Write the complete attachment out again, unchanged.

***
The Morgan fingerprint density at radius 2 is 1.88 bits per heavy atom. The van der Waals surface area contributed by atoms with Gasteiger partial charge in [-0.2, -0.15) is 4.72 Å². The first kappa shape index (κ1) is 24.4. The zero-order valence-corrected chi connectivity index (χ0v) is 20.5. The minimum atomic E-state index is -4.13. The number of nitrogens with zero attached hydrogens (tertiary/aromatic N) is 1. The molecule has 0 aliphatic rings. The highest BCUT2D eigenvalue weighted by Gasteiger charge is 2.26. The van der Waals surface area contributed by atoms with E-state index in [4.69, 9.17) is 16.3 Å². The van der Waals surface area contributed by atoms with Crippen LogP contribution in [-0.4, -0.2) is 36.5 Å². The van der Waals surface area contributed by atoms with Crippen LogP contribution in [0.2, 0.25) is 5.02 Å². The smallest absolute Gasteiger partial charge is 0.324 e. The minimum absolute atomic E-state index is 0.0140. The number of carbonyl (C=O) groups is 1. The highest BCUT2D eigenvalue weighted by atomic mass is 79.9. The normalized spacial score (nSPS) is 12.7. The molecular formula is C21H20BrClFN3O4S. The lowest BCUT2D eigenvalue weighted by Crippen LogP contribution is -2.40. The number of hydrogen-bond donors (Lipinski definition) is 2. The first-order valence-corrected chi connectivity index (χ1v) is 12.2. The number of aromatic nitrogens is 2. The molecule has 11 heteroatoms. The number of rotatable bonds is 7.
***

The Morgan fingerprint density at radius 2 is 1.88 bits per heavy atom. The van der Waals surface area contributed by atoms with Gasteiger partial charge in [-0.2, -0.15) is 4.72 Å². The first kappa shape index (κ1) is 24.4. The zero-order valence-corrected chi connectivity index (χ0v) is 20.5. The minimum atomic E-state index is -4.13. The number of nitrogens with zero attached hydrogens (tertiary/aromatic N) is 1. The molecule has 0 aliphatic rings. The highest BCUT2D eigenvalue weighted by Gasteiger charge is 2.26. The van der Waals surface area contributed by atoms with E-state index in [4.69, 9.17) is 16.3 Å². The van der Waals surface area contributed by atoms with Crippen LogP contribution in [-0.4, -0.2) is 36.5 Å². The van der Waals surface area contributed by atoms with Crippen LogP contribution in [0.2, 0.25) is 5.02 Å². The smallest absolute Gasteiger partial charge is 0.324 e. The minimum absolute atomic E-state index is 0.0140. The number of carbonyl (C=O) groups is 1. The highest BCUT2D eigenvalue weighted by atomic mass is 79.9. The normalized spacial score (nSPS) is 12.7. The molecular formula is C21H20BrClFN3O4S. The lowest BCUT2D eigenvalue weighted by Crippen LogP contribution is -2.40. The number of hydrogen-bond donors (Lipinski definition) is 2. The first-order valence-corrected chi connectivity index (χ1v) is 12.2. The number of aromatic nitrogens is 2. The molecule has 11 heteroatoms. The number of rotatable bonds is 7.